If you are officially his girlfriend I should think you would feel free to call him anytime you liked.  I should also think you would be close enough to tell him you wanted more contact with him during the week.

    Are you satisfied with seeing him only on weekends?  What would you consider “pursueing you” at this point? 

  2. 32
    sayanta

    KPH-

    That’s a really good post! You’ve done some great research. :-D I’ll have to keep all this in mind when I’m dealing with men (not just romantically…I recognize what you’ve written in male family members as well).

  3. 33
    Katarina Phang

    Thanks, Sayanta.  Since my breakup I have learnt a great deal about basic differences in men vs. women.

  4. 34
    Sayanta

    KP-

    No problem. At the same time…thinking about it a little more, if we go by your theory, doesn’t it mean that men basically have no accountability in their relationships? (ie, they do whatever they want when the mood hits them, but expect women to always be on ‘best’ behavior). Not that all men really do behave that way, just the ones you’re using as examples in your theory,

  5. 35
    Katarina Phang

    Sayanta, if you opt to see it that way, that’s not a very empowering place to be in.  See this as an avenue for self-growth.  It’s all about you -how you are responsible for your own happiness and in charge of your own emotions- NOT them, the men.
     
    Seek first to understand then be understood.  See how magical that will be.

  6. 36
    Sara Malamud

    While, the inner workings of the male psyche may be a mystery to women, situations such as these are often self explanatory. It doesn’t take a guy or even your girlfriends to tell you that he doesn’t like you. The odds are if you have to ask, he probably just isn’t that into you to paraphrase Greg Behrendt.

  7. 37
    Diane

    If there was one piece of advice I would have adopted when I was younger (and immature, so I’ll give myself that!) was to be PATIENT!  Now that I’m older, although it’s no my virtue, I totally get the value of patience. I often have to talk myself into patience, but so be it. 

    I just don’t get the move across country, uproot your life, move in with guy, meet the whole family, etc., etc., after a week, two weeks or even 4-5 months.  What is the hurry?  Especially if the relationship starts long distance…the only way we really get to know each other is by spending time together, in person.  Not on the phone, not on line, not in IM/chat.  So much about learning about people is situational–what does he do in his free time, what kind of phone calls is he making, how much time does he spend on line, how does he handle stressful situations, how does he handle negotiation, what are his habits, etc. etc.

    Just some random thoughts :)

  8. 38
    Diane

    #30

    SO well said and SO true Evan

  9. 39
    Kim

    After reading this, I know when I have seen a man interested (calling 2 days after the date to ask you out, calling you and texting you) and when a man is not that interested (waiting 5 days to call you and not asking you out right away).   I would say, give the benefit of the doubt the first couple of weeks, but after that, if he is not calling you more and asking you out,  then it is time to say goodbye.  Because he is not that into you.

  10. 40
    Kim

    One more thing,  just what I have noticed (not the truth), I see that Evan flips flops sometimes with his view (Pls dont take offense Evan, I totally like your what you are doing here).    You say:  What did you actually GAIN by cutting him off entirely? but in another post You stated why waste one more minute being with the wrong guy.    Also, I have seen this in your Internet dating book also.   Nothing wrong, it just that everyone has their beliefs and it is good to get guidance from other people, but the best advice is from your intuitive self.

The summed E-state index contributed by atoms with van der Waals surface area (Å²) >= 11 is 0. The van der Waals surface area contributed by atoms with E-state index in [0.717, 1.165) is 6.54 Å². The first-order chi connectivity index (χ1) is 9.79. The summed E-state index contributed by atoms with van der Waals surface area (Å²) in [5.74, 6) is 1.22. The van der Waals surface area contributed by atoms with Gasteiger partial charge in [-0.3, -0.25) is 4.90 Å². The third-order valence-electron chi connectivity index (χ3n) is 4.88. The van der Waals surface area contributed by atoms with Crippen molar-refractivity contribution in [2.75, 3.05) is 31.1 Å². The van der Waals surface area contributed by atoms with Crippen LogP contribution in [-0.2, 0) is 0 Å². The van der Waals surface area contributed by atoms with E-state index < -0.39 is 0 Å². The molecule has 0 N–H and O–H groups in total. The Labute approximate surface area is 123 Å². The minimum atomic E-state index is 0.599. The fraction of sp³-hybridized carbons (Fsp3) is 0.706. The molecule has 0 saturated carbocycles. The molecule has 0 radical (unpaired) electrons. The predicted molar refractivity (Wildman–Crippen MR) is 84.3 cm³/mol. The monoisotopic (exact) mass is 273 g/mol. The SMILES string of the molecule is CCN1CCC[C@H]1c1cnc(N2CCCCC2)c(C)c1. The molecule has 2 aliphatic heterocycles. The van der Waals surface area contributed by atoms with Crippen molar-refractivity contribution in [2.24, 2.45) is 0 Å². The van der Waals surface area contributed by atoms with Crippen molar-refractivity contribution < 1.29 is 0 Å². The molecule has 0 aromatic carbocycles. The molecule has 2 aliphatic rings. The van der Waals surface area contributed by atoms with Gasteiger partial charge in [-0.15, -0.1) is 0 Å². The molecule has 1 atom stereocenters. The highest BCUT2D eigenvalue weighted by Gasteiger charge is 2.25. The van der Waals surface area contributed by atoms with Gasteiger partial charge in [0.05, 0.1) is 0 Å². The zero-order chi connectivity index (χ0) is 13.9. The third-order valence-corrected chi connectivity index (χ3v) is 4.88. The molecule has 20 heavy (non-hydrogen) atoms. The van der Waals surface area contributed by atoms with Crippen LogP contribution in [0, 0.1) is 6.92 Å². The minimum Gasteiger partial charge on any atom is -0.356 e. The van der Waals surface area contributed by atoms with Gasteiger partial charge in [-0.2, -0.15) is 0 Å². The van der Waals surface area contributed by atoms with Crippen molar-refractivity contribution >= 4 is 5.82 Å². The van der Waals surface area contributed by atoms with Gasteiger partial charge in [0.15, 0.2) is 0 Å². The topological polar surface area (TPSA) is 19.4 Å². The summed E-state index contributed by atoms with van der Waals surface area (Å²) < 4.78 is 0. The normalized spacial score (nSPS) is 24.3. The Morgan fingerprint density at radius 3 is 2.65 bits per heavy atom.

1. 40.1
      Evan Marc Katz

      Kim, if you can cite exactly where I contradicted myself, I’d be willing to own it. But your claim that sometimes I tell women to stay and sometimes I tell women to go doesn’t make your case. You don’t gain anything by cutting off a man who hasn’t responded to your email on Match.com for 2 days. You don’t lose anything by cutting off the man who’s been sleeping with you for six months without a commitment. These aren’t contradictions. This is common sense.

  11. 41
    Scooter

    Okay, this is probably an old post but I have to make a comment. Good lord ladies, please take a chill pill. Just because a guy doesn’t hound you two or three times a week doesn’t mean he is out for a casual or sex only relationship. It also doesn’t mean he isn’t interested.  It’s more likely he has a life outside dating such as hanging out with friends, family, or work.  No man or woman should be a priority over these other things early on while dating ( 2 -3 months).  If that’s the case, then the guy or girl probably doesn’t have a life.  As sad as that is, i wouldn’t want to date a girl that doesn’t have a life outside of me.  If a girl gets mad or gives me attitude about the time i spend with her and we are not exclusive and it hasn’t been 2 – 3 months, then i know she is not for me.  She is selfish and insecure in my opinion and i will split.  Remember to use your head and stop being so insecure next time you have to wait for a guy to call.  I’d be willing to bet that 90% of the time a guy is not playing games or only looking for sex (make him wait). He probably just has other priorities.  Or maybe he is worried that contacting you too much will scare you off.  Two or three times a week might be good for some of you but other girls may see that as too needy.  Oh, not to knock Evan but ladies you can contact a guy too.  There is nothing more flattering than a girl contacting a guy first every now and then.  Some of my best relationships have come from the girl approaching me first.  That is all.